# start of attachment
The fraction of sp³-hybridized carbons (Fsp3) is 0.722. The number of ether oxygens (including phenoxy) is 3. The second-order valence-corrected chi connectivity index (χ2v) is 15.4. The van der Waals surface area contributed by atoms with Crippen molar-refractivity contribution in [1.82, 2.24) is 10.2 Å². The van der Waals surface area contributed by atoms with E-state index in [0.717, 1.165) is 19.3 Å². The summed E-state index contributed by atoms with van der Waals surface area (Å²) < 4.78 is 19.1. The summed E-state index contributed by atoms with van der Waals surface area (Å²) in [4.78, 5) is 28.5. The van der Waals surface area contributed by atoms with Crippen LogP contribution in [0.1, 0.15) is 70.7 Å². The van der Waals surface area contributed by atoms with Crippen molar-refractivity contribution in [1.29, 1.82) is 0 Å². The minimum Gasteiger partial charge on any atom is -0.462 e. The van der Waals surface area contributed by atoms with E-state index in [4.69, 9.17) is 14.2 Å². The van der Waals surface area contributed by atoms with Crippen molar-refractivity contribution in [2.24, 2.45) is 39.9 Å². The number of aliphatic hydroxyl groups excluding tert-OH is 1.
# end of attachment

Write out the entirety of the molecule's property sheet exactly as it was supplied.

The fraction of sp³-hybridized carbons (Fsp3) is 0.722. The number of ether oxygens (including phenoxy) is 3. The second-order valence-corrected chi connectivity index (χ2v) is 15.4. The van der Waals surface area contributed by atoms with Crippen molar-refractivity contribution in [1.82, 2.24) is 10.2 Å². The van der Waals surface area contributed by atoms with E-state index in [0.717, 1.165) is 19.3 Å². The summed E-state index contributed by atoms with van der Waals surface area (Å²) < 4.78 is 19.1. The summed E-state index contributed by atoms with van der Waals surface area (Å²) in [4.78, 5) is 28.5. The van der Waals surface area contributed by atoms with Crippen LogP contribution in [0.1, 0.15) is 70.7 Å². The van der Waals surface area contributed by atoms with Crippen molar-refractivity contribution in [1.29, 1.82) is 0 Å². The minimum Gasteiger partial charge on any atom is -0.462 e. The van der Waals surface area contributed by atoms with E-state index in [4.69, 9.17) is 14.2 Å². The van der Waals surface area contributed by atoms with Crippen molar-refractivity contribution in [2.24, 2.45) is 39.9 Å². The number of aliphatic hydroxyl groups excluding tert-OH is 1.